I would strongly advocate not protecting the articles or putting them in a separate namespace.  I believe there's a huge community of geneticists and molecular biologists with whom this would catch on.  First, researchers write peer-reviewed articles all the time on a particular protein family, but it's a select few that get invited to write these review articles or have the patience to do it all.  Second, I plan on putting in reciprocal links between the infobox and the web application that caused us to collate all the data in the first place (http://symatlas.gnf.org/SymAtlas).  We get ~40K hits and ~3K users per week, so I hope to lead this crowd to the CZ/WP efforts.  Anyway, like most things on CZ/WP, I think this effort would only get bigger with time.  My hope is that this will nucleate some sort of critical mass...

Maybe you can write up a project plan, answering these and other obvious questions, that we can examine?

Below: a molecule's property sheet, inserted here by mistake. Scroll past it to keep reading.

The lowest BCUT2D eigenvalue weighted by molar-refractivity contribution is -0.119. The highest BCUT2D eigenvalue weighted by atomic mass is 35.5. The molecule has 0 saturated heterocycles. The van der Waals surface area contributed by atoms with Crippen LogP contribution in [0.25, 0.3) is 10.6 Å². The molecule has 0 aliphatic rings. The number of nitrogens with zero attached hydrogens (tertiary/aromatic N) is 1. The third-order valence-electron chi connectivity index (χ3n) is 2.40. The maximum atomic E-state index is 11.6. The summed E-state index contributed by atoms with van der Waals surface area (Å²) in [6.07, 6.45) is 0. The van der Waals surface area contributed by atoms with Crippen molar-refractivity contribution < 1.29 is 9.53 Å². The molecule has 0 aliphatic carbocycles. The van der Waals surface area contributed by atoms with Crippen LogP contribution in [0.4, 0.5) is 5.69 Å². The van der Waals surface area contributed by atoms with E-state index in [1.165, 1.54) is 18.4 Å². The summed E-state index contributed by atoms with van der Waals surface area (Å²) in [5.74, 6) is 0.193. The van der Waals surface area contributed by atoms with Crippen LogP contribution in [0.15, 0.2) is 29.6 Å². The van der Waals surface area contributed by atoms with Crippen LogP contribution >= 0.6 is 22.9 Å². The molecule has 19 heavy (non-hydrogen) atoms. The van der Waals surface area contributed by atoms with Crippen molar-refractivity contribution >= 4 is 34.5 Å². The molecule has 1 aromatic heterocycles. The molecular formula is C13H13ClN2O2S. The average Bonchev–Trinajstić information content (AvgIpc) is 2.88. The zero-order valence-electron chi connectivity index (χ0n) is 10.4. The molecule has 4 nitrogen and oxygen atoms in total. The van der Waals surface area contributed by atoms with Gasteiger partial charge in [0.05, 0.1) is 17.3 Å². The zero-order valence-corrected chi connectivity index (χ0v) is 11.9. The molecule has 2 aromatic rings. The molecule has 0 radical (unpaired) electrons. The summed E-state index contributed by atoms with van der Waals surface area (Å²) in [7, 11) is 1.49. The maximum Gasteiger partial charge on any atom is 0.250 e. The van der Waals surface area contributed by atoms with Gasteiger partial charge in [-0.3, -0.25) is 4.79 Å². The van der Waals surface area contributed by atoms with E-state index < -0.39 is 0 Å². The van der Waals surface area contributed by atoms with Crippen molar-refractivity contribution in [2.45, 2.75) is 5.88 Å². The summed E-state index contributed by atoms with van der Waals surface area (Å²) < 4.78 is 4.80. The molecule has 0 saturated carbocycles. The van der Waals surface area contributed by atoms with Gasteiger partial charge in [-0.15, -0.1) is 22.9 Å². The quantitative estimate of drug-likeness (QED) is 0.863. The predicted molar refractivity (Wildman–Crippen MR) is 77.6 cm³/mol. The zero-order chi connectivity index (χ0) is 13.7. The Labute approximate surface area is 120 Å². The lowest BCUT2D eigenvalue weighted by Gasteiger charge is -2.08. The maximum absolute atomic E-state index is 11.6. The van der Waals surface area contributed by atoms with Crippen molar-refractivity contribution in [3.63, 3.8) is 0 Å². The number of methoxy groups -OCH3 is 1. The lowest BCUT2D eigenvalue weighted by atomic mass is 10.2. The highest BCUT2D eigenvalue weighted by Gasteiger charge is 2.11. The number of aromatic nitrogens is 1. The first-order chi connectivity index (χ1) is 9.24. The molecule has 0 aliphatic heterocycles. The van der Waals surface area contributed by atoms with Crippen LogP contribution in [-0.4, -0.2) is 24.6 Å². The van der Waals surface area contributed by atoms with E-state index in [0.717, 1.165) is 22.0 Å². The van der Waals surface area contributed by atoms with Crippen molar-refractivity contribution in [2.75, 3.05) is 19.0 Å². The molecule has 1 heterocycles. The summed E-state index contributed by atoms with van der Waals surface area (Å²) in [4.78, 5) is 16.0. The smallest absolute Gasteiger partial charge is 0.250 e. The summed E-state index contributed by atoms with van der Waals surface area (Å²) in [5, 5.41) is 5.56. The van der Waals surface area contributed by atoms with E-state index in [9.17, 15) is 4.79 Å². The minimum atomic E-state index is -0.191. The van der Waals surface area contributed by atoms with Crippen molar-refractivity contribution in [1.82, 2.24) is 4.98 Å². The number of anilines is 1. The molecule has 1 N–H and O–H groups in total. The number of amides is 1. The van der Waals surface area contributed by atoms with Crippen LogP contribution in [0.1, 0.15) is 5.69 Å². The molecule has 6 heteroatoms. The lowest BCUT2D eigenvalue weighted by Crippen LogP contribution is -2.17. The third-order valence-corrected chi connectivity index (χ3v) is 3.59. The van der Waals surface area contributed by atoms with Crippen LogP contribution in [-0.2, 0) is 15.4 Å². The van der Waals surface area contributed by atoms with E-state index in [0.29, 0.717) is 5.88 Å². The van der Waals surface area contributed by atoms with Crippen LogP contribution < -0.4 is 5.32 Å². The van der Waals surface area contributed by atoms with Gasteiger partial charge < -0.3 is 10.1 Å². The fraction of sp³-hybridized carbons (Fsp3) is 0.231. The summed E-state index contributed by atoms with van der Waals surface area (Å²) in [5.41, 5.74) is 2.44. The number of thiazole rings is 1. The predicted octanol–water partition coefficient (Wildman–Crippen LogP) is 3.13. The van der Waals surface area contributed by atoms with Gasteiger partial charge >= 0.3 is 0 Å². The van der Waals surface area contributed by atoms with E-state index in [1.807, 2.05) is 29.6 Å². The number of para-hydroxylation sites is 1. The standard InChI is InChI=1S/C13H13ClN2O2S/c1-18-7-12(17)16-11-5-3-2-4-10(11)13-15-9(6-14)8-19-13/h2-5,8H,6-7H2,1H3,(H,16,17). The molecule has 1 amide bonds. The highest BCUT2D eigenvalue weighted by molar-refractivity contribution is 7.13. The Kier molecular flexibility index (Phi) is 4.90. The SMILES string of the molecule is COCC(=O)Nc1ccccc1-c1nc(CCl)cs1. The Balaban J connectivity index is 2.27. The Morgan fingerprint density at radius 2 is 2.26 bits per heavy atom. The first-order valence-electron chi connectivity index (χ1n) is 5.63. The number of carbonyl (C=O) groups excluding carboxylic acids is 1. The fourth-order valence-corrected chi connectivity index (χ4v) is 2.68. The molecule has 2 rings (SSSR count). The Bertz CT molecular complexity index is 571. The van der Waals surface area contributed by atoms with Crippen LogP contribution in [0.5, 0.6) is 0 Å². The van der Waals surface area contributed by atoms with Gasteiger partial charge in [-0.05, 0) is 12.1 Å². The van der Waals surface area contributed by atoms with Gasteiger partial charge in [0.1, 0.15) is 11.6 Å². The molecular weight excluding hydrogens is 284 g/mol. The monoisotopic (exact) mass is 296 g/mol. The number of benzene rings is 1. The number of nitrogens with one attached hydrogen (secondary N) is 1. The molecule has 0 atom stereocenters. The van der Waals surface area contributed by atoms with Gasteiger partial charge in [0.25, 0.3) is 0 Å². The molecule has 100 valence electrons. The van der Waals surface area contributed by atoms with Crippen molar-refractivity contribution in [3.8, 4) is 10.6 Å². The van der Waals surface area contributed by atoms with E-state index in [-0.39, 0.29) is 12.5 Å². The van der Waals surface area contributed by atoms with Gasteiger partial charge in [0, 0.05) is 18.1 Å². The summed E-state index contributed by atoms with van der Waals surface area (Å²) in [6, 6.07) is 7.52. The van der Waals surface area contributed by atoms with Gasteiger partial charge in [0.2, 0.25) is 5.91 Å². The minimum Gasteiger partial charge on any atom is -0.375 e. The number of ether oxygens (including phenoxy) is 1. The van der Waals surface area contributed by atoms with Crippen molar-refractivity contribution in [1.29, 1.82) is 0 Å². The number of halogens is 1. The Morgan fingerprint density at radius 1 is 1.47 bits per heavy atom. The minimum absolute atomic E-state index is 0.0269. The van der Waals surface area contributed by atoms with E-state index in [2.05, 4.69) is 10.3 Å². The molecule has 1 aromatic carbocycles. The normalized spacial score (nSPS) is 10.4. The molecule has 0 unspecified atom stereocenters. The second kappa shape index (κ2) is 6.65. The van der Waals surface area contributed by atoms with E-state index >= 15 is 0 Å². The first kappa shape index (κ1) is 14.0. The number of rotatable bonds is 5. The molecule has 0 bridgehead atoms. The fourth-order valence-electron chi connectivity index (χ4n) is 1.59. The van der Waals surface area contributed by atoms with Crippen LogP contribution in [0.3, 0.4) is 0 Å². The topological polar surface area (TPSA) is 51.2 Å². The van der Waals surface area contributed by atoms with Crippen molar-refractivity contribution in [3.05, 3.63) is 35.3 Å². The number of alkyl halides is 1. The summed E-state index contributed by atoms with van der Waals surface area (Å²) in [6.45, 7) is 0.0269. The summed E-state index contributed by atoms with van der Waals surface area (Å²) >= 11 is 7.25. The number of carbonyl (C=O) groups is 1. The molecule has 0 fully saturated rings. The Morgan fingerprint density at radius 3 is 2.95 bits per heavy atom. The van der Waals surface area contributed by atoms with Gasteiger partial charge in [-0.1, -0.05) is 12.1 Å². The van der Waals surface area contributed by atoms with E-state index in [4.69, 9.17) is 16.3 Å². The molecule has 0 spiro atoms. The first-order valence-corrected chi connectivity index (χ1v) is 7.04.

I just put together an initial set of specs for the bot at http://en.wikipedia.org/wiki/User:ProteinBoxBot.  This info will eventually be used for the WP bot approval process.  The discussion above noted that there is no official CZ bot policy.  I guess CZ is small enough (now) such that perhaps we wouldn't need one to proceed, as long as it's clear what the game plan is...  Anyway, happy to provide more details or answer more questions. 
Logged

Jason "Electrawn" Potkanski
Forum Participant
***
Posts: 158


I eat vandals like treats.


« Reply #13 on: April 04, 2007, 05:45:28 UTC »